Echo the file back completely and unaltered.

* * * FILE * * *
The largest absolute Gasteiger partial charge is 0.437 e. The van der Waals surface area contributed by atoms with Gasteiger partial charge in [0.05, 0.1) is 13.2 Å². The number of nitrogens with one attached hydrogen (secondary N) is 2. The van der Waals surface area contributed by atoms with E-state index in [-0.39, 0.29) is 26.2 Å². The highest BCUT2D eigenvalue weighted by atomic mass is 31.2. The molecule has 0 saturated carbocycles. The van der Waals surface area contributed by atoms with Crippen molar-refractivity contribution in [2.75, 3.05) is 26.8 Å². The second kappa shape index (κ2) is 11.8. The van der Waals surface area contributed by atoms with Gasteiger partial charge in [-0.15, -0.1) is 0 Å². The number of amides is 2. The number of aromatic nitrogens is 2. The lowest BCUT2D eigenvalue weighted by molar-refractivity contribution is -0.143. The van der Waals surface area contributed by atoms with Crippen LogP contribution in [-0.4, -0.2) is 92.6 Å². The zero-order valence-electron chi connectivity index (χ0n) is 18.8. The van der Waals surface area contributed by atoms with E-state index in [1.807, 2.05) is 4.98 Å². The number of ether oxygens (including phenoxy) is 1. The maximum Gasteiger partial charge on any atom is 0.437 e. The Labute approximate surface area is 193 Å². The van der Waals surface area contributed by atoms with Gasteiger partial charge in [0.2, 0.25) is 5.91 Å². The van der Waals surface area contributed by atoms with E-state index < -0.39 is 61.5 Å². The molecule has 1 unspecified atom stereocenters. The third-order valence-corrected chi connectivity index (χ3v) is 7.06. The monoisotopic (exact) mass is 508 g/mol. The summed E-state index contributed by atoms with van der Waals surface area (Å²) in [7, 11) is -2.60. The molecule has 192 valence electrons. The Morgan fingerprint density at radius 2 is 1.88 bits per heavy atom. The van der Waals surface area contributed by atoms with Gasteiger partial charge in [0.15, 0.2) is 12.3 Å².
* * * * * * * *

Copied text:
The largest absolute Gasteiger partial charge is 0.437 e. The van der Waals surface area contributed by atoms with Gasteiger partial charge in [0.05, 0.1) is 13.2 Å². The number of nitrogens with one attached hydrogen (secondary N) is 2. The van der Waals surface area contributed by atoms with E-state index in [-0.39, 0.29) is 26.2 Å². The highest BCUT2D eigenvalue weighted by atomic mass is 31.2. The molecule has 0 saturated carbocycles. The van der Waals surface area contributed by atoms with Crippen molar-refractivity contribution in [2.75, 3.05) is 26.8 Å². The second kappa shape index (κ2) is 11.8. The van der Waals surface area contributed by atoms with Gasteiger partial charge in [-0.15, -0.1) is 0 Å². The number of amides is 2. The number of aromatic nitrogens is 2. The lowest BCUT2D eigenvalue weighted by molar-refractivity contribution is -0.143. The van der Waals surface area contributed by atoms with Crippen LogP contribution in [-0.4, -0.2) is 92.6 Å². The zero-order valence-electron chi connectivity index (χ0n) is 18.8. The van der Waals surface area contributed by atoms with E-state index in [1.807, 2.05) is 4.98 Å². The number of ether oxygens (including phenoxy) is 1. The maximum Gasteiger partial charge on any atom is 0.437 e. The Labute approximate surface area is 193 Å². The van der Waals surface area contributed by atoms with Gasteiger partial charge in [0.2, 0.25) is 5.91 Å². The van der Waals surface area contributed by atoms with E-state index < -0.39 is 61.5 Å². The molecule has 1 unspecified atom stereocenters. The third-order valence-corrected chi connectivity index (χ3v) is 7.06. The monoisotopic (exact) mass is 508 g/mol. The summed E-state index contributed by atoms with van der Waals surface area (Å²) in [7, 11) is -2.60. The molecule has 192 valence electrons. The Morgan fingerprint density at radius 2 is 1.88 bits per heavy atom. The van der Waals surface area contributed by atoms with Gasteiger partial charge in [0.15, 0.2) is 12.3 Å².